|Tank Size||120 to 150 gallons|
Bala sharks can be one of the best additions to the community tank rather than home aquaria. Due to their constant growth and tank size needs, it isn’t wise to keep them in your home.
The few tank condition they ask for is the temperature, pH, and tank size, where tank size tops the priority list.
When you plan to pet these fish, you need to make sure you have a tank larger than 120-gallons. Bala Shark, although isn’t a real shark but looks like one, is highly recommended for larger tanks as they are active swimmers.
Also, make sure all other ideal conditions are met and you will have a fish living for nearly 10 years.
These peaceful fish, however, do well in the community tank with their school of 4 or more members. You need to keep them in a school to avoid making them timid and skittish.
Also, avoid keeping them with slow-moving fish as they tend to make slow fish nervous and stressed.
The best tank mates for these large fish when they are still juvenile are larger tetras, Rasbora, Gourami, Rainbowfish, etc.
They mostly prefer larger fish as their tank companion and feed on small fish like tetras, harlequin rasbora and guppies, snails, shrimps, etc.
|Temperature||72 to 77 °F|
|pH||6 to 7|
|Hardness||Up to 10 dKH|
Tinfoil Barb is known for its fast-growing nature and often outgrows the small tank. So, when you plan on getting large fish, it can get quite expensive.
You need to have a tank with a capacity of 176-gallons and more when it is tinfoil you’re planning to keep. And the tank must have all the ideal conditions that these fish ask for.
These barbs are one of the undemanding fish you can get and are quite easy to keep. Once they adjust to the tank, they will live up to 10 years even with little attention and demands.
Tinfoil barb, although have a peaceful temperament, can eat small fish present in the tank. So, it is better to accompany these fish with large fish and avoid small fish like goldfish and even aggressive ones.
The best tank mates for these barbs are the Silver dollar, Bala Shark, Arowana, fire eel, and clown loach.
These fish, however, are not ideal for home aquaria and are mostly seen in public places with larger tanks.
Likewise, you need to keep them in a school of at least 5 members as they tend to get stressed when kept alone.
|Temperature||78 to 84 °F|
|pH||6.8 to 7.8|
|Hardness||3 to 8 dKH|
Freshwater Angelfish is one of the most popular large fish which comes as the first choice for most beginners. These fish that belong to the family Cichlidae are known for their graceful swimming behavior.
They are an ideal preference for the large community tank as these fish are friendly and peaceful.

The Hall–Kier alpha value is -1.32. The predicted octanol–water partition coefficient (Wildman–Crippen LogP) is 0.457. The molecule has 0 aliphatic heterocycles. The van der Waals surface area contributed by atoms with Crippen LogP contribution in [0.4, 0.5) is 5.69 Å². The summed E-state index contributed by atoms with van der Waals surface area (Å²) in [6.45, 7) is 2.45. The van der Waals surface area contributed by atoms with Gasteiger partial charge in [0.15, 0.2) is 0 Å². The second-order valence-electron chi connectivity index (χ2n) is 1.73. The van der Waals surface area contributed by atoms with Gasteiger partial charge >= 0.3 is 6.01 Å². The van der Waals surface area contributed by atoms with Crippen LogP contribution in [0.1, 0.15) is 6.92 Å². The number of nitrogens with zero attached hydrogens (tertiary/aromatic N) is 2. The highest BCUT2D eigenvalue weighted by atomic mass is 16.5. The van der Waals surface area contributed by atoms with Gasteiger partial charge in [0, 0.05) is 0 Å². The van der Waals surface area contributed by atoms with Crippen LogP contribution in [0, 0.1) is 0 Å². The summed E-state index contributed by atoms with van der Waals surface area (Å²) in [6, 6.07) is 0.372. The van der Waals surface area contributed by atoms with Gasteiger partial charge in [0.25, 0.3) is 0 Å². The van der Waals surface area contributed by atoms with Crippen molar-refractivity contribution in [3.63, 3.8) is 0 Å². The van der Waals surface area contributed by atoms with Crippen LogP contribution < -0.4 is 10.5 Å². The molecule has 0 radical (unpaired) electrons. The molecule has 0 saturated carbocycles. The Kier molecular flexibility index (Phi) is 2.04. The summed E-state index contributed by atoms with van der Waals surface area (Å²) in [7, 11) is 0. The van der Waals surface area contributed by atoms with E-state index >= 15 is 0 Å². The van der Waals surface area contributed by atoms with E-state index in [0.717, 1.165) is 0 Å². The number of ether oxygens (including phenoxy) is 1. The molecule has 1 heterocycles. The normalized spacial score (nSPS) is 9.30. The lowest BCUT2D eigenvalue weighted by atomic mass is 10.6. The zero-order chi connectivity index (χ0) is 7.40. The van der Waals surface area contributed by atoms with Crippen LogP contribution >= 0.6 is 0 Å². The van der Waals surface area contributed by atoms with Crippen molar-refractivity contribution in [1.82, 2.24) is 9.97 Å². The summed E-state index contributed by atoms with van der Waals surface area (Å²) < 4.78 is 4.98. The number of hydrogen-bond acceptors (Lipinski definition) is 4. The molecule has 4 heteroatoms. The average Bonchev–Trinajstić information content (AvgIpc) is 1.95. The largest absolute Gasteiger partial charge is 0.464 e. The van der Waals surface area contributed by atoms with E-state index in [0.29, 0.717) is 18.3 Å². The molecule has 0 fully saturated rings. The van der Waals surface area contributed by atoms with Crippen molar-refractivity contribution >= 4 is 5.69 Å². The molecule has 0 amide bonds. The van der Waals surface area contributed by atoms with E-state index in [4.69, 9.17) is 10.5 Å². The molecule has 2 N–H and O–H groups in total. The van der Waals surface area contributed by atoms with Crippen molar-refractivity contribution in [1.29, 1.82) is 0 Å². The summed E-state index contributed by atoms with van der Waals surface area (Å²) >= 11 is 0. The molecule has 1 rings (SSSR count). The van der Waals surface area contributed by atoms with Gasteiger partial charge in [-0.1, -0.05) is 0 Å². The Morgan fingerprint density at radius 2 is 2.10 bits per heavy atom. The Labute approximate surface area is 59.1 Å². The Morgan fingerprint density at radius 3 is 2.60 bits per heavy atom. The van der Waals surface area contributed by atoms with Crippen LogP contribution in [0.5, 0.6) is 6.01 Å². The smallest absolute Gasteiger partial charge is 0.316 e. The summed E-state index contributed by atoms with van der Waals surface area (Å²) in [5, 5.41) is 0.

These Angelfish can adjust well in an aquarium with ideal conditions, and once they adapt to the captive situation, these fish are hardy.
Angelfish are omnivorous and feed on most of the tropical food you provide them. They are easy to take care of making themselves the best choice among the large fish.
These angelfish are peaceful fish but can be aggressive towards each other during spawning and breeding.
Angelfish, however, stay calm and compatible with other large peaceful fish. Some suitable tank mates for these fish include larger tetras, Gourami, larger rasboras, rainbow fish, and Corydoras.
They also adjust well with peaceful barbs, some other medium-sized catfish, and even with discus when the temperature is ideal for both.
Angelfish, although, are opportunistic fish and will eat small fish, or anything that fits well in their mouth. So, it is wise to avoid small and aggressive fish in the tank with Angelfish.
Also Read: Angelfish Diseases and Treatments
Frequently Asked Questions
What Can You Get If You Are Beginner In Fish Keeping?
The fish that you can start fish keeping hobby with are Goldfish, Guppies, Neon tetras, Mollies, Zebra Danios, Bushynose plecos from freshwater fish.
And saltwater fish like Clownfish, butterflyfish, watchman goby, pajama cardinalfish can be ideal for beginners.
Which Fish Is Best For Your Home Aquarium?
Neon Tetras, Guppies, Mollies, Goldfish, betta fish, Angelfish, Rainbowfish, etc. are the few best fish for your home aquarium.
What Fish Are Good For Community Tanks?
Cardinal tetras, Rainbowfish, harlequin rasboras, rummy nose tetras, etc. are some best community tank fish.
What Is The Biggest Fish You Can Put In A 10 Gallon Tank?
There is only one fish that you can comfortably put in a 10-gallon tank and that is betta.
In conclusion, you can choose a from the above list that is appropriate fish for your tank. Furthermore, from the above list, you can have centerpiece fish to bottom dwellers in the tank. But act wisely and make sure you keep fish that are compatible with each other. Make sure the smaller fish don’t become prey to the large predator fish. Happy Fish Keeping!